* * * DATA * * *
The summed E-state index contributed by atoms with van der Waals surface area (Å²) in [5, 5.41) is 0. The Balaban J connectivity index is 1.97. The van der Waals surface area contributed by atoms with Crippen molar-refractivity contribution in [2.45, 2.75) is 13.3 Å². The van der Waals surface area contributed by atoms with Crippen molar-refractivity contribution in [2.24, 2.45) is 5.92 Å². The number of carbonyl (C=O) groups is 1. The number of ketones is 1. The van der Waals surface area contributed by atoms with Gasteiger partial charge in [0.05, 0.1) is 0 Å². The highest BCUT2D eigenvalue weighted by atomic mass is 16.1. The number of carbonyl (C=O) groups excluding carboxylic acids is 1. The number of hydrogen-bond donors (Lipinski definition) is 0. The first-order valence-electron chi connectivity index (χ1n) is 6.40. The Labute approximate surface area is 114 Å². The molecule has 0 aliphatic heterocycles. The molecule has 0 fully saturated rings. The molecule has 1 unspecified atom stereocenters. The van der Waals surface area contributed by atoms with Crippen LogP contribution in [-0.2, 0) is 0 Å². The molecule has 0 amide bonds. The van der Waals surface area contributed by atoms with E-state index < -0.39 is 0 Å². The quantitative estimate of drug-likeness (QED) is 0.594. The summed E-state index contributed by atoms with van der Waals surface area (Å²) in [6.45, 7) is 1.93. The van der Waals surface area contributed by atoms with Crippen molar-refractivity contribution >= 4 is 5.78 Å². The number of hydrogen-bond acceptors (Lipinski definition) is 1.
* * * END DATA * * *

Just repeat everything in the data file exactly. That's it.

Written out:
The summed E-state index contributed by atoms with van der Waals surface area (Å²) in [5, 5.41) is 0. The Balaban J connectivity index is 1.97. The van der Waals surface area contributed by atoms with Crippen molar-refractivity contribution in [2.45, 2.75) is 13.3 Å². The van der Waals surface area contributed by atoms with Crippen molar-refractivity contribution in [2.24, 2.45) is 5.92 Å². The number of carbonyl (C=O) groups is 1. The number of ketones is 1. The van der Waals surface area contributed by atoms with Gasteiger partial charge in [0.05, 0.1) is 0 Å². The highest BCUT2D eigenvalue weighted by atomic mass is 16.1. The number of carbonyl (C=O) groups excluding carboxylic acids is 1. The number of hydrogen-bond donors (Lipinski definition) is 0. The first-order valence-electron chi connectivity index (χ1n) is 6.40. The Labute approximate surface area is 114 Å². The molecule has 0 aliphatic heterocycles. The molecule has 0 fully saturated rings. The molecule has 1 unspecified atom stereocenters. The van der Waals surface area contributed by atoms with Crippen LogP contribution in [-0.2, 0) is 0 Å². The molecule has 0 amide bonds. The van der Waals surface area contributed by atoms with E-state index < -0.39 is 0 Å². The quantitative estimate of drug-likeness (QED) is 0.594. The summed E-state index contributed by atoms with van der Waals surface area (Å²) in [6.45, 7) is 1.93. The van der Waals surface area contributed by atoms with Crippen molar-refractivity contribution >= 4 is 5.78 Å². The number of hydrogen-bond acceptors (Lipinski definition) is 1.